Empathy could also lead to strong bias simply due to a personal involvement with the event you are writing about and blur the lines of fact and fiction. For example, Soviet historians typically believe US policies for being causes to the tensions rising between the USSR and the United States. Clearly, this isn’t the only cause of the war, and this bias and empathy torwards their own country can affect the construction of historical opinion. There are more extreme cases to this, but this example is more on the light side, as it is the different historical opinions held by different nationality historians.

Problems Faced by Historians – TOK

Today, we discussed the problems faced by Historians, whether it is the reliability of the information is reliable or not, whether history can have varied interpretations. Me and a partner discussed some of these problems associated with history.

1. Accuracy of Historical Knowledge (This could include the problems of memory, speculation (assumptions) of information, Exaggeration of Information.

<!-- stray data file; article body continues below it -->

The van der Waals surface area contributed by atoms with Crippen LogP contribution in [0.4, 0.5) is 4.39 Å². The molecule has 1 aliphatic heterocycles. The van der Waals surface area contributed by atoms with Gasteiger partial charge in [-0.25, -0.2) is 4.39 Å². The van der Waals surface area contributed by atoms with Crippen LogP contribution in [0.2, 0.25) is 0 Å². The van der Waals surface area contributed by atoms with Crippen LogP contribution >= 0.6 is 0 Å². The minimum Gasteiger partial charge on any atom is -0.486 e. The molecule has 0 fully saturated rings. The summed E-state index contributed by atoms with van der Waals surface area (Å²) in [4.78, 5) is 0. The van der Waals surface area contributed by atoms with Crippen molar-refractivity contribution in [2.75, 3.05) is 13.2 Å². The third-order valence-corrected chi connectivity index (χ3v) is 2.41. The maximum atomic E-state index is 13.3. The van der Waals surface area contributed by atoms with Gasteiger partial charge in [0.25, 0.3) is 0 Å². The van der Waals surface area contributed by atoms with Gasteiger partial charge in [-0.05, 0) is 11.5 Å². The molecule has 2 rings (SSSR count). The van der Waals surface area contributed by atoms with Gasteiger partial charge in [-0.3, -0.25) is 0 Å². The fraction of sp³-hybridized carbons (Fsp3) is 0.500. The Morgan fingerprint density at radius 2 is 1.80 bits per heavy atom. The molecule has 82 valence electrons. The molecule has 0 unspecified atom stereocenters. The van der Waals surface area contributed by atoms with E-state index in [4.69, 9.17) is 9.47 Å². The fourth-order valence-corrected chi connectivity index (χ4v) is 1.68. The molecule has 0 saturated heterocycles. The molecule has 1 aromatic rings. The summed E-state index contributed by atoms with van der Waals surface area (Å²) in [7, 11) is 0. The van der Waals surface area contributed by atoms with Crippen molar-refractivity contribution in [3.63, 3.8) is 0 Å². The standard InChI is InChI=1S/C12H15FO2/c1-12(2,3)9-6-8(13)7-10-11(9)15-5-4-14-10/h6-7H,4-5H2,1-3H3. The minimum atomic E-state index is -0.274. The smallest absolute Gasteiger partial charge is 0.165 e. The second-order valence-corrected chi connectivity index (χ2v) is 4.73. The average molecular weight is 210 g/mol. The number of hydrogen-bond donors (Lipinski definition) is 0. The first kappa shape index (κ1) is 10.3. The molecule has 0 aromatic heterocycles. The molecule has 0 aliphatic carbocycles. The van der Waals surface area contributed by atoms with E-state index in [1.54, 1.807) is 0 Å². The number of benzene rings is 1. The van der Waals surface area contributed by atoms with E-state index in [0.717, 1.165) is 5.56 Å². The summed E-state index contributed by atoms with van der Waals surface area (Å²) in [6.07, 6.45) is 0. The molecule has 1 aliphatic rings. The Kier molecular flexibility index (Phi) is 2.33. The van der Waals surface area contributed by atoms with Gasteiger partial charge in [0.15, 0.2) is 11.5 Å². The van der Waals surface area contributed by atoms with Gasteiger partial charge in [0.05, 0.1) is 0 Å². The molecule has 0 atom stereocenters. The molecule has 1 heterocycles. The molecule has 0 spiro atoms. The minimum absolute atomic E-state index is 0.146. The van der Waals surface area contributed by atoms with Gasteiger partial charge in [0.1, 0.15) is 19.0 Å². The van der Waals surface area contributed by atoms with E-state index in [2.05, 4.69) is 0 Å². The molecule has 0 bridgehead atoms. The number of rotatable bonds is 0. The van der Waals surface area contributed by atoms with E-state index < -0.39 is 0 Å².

2. Varied and Different Interpretations (Different schools of thoughts; Orthodox, Revisionist)

3. Conflicting Information (e.g. the facts of different accounts are different)

4. Significance of a certain historical event (E.g. the holocaust is a more significant event relative to the Serbian genocide)

The problems listed above are some of the problems that may have a threat to our knowledge. I think a lot of the knowledge in our world is considered “historical knowledge”, I think that it has to be somewhat significant to a specific community or the world to be considered “historical”. But I think this idea that historical knowledge is just events that are significant is a social construct, meaning historians choose and select information they want to present to the general public. I think it’s extremely hard to neutralise the threat to knowledge. There are some problems with accuracy of historical knowledge which I think can be “solved” by making the best possible, educated guess from the evidence that is available to historians. Although there are various other problems with knowledge in history such as the significance of a certain historical event, it is really difficult to solve these problems simply because there is simply events that are deemed by our society in general to be less important that are not reported or talked about as often.

In fact, I think these problems could contribute to the diversity and dynamic nature of history. For example, it may seem very bad to have varied and different interpretations of an event, but actually the different interpretations of an event help us develop a more objective view into an event.

Reasons to Study History – TOK Discussion